We arrived at Webster Hall hours earlier than I’d ever been there on a Friday night. Elohim & EDEN had the 8-10pm time slot on the main floor, so I thought I’d be settling into an intimate show for the select few people in NYC that had heard of my underground favorites. I couldn’t have been more wrong, Gotham was out in force. The dance floor was full at 8pm. All you party producers struggling to get butts on the floor at 10:30pm, know that they pulled almost full capacity at 8:02. If you were in the crowd, you know how palpable the excitement was.
Elohim was on stage, striking the perfect balance between mysterious, alluring, distant, and smoldering. She was also doing everything her fucking self while she struck said balance. I’m not sure how to describe this, but when you see exceptional indietronica being performed, you expect there is more than one person making the stuff live. Elohim thinks that’s adorable. She did vocals, synth, chord, percussion, lighting and visual media…herself. And it was good. Not like “oh wow, jack of all trades” good. Good like “Why isn’t she working in a giant record studio out in LA?” Her effortless moody, synth future pop chill rolled around the main room at Webster Hall, bringing teen conversations to a halt and forcing all eyes (and ears) on her. The cover work, the transitions, the curated visual art that accompanied her songs, all orchestrated hauntingly well. In all honesty, I’ve never been transfixed or enraptured by a live performer before. DJs don’t do it that way for me, and I never got to see Michael Jackson perform live. I’ve been going to live music for 18 years, and she’s the first.
She took total command of the room, with her honest, subversively empowering message melting through the crowd. For a moment while she played with her vocal modulators, I seriously thought EDEN was a girl and I was just deeply unfamiliar with his (her?) work. If there was any doubt Elohim deserves her own tour, it was blown away by this expertly executed set, involving Porter Robinson level emotional authenticity. My companion for the evening immediately purchased her work on vinyl, and you could see dozens of others having the “I need this in my life” moment. All the inventiveness of Imogen Heap, with full control of her sonic atmosphere. I cannot wait to see what she does next. She left us wanting more, but EDEN didn’t disappoint.
EDEN has crept slowly into my universe over the last year, as I dug for exceptional indietronica to bring to y’all. His soaring, triumphant melancholy has found a home in my core music awareness, blending guitar, live synth work, forward-looking percussion and some of the most mind-bendingly gorgeous vocals I’ve heard in a long time. He earned a spot on my 2015 Gems playlist for good reason. This show was a perfect example of what a single person can do on stage in the realm of “live performance.” Switching from guitar to production to piano to percussion while pouring his soul into the microphone.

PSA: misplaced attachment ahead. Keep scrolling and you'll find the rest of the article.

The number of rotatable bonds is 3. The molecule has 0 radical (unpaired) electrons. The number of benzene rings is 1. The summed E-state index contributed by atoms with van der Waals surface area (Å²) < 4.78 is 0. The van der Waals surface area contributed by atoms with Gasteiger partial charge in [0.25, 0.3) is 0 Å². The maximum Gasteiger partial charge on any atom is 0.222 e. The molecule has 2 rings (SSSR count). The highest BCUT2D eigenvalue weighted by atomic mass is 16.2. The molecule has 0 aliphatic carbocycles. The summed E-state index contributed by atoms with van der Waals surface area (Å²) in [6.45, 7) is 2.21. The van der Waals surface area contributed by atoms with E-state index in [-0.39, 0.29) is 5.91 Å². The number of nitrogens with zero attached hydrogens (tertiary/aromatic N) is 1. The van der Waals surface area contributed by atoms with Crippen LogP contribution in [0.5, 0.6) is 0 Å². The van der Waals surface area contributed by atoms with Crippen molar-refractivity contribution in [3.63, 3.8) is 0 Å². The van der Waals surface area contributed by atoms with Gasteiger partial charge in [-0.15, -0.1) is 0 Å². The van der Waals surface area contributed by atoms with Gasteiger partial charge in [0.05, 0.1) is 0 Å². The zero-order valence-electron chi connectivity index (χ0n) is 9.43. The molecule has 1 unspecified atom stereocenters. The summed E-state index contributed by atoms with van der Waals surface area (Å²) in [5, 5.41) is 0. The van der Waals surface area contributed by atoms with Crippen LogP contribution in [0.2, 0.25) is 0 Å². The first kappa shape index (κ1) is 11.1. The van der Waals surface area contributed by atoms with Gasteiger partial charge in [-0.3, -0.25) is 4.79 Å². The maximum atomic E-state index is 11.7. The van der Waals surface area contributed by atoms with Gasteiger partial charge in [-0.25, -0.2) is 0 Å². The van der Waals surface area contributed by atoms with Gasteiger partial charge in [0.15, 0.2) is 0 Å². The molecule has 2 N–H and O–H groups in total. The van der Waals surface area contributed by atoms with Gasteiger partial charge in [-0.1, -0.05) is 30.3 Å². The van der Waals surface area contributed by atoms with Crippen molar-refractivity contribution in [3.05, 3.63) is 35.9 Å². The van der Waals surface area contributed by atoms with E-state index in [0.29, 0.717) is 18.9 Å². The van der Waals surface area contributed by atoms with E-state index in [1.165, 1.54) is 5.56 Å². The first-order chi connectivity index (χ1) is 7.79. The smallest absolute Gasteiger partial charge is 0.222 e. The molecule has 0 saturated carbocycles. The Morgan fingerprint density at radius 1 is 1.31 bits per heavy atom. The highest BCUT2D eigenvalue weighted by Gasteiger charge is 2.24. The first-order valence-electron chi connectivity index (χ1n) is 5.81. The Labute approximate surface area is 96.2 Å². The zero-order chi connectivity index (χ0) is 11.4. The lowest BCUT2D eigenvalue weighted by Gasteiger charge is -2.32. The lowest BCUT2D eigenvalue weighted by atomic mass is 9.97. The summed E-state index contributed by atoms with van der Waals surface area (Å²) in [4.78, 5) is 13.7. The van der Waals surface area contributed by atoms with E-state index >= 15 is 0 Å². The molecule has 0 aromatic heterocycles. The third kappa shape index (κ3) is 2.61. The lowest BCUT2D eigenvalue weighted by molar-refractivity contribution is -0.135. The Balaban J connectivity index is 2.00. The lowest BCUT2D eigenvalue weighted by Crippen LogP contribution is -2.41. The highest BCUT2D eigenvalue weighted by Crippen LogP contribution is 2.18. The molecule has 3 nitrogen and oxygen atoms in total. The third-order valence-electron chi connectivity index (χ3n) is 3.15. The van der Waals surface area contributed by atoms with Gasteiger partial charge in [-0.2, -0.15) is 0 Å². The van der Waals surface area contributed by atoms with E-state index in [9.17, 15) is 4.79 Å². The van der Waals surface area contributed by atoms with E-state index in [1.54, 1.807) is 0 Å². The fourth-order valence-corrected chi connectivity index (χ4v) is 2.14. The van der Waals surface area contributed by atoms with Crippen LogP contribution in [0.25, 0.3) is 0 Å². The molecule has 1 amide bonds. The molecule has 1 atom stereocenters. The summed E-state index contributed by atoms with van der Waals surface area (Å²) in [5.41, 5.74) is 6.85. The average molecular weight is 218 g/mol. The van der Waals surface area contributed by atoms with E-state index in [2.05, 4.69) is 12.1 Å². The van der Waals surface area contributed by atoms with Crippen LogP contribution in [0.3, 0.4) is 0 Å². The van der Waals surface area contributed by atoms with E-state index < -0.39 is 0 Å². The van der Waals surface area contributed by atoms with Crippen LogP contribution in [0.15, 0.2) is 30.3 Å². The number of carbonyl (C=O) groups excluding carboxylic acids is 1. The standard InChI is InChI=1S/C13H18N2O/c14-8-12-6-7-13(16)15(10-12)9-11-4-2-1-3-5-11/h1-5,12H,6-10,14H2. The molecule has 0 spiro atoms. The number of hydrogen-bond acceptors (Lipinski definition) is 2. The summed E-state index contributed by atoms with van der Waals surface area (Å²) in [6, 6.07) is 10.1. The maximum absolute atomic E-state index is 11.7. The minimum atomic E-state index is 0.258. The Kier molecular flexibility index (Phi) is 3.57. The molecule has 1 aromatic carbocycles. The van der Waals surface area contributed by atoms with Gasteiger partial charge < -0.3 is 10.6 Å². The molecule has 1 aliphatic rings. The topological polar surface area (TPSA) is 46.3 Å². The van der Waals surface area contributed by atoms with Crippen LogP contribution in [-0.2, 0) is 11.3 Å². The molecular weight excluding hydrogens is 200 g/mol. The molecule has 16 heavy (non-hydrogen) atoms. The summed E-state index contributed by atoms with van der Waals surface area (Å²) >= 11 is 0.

The crowd was 100% there for EDEN. No one was there because their friend brought them, or because they wanted to get into Webster Hall early. The crowd knew a few of Elohim’s songs, but ALL of the crowd knew ALL of EDEN’s songs. Even the parents of the kids that weren’t let out of the house alone, knew the words. And sang! He was able to stop singing and let the crowd take a chorus during the very first song he played. This very much felt like a return home for EDEN, with the crowd cheering him on every step of the way.
His lighting scheme was understated, yet effective. The combination between misty, chromatic floods and his song progression worked perfectly to allow him to explore the space, drop in crowd favorites, and keep the audience from getting tired. One particularly fun moment involved EDEN asking the crowd to flood the stage with their flashlight apps while a special rendition occurred. A secret cover that blew our faces off that I can’t wait for him to release as a track. I won’t say who he’s covering, but once it’s out, I’ll be reporting on it here.
All in all, the night gave me tremendous hope for the future of music. I’d been growing tired of DJs being record players and parties with themes that you would find at any 50’s prom. EDEN & Elohim reminded me what a single person could do. How they could connect with their audience, how they could produce a small band’s worth of sounds by themselves, how they could make the children cry and cheer. They are great artists, and I was glad to have seen them perform. I hope you take the time and spend the money to do so as well. Not because I was paid to write this, or because I got free tickets. But because they just might give you hope too. This is Terry Gotham, see you on the dance floor.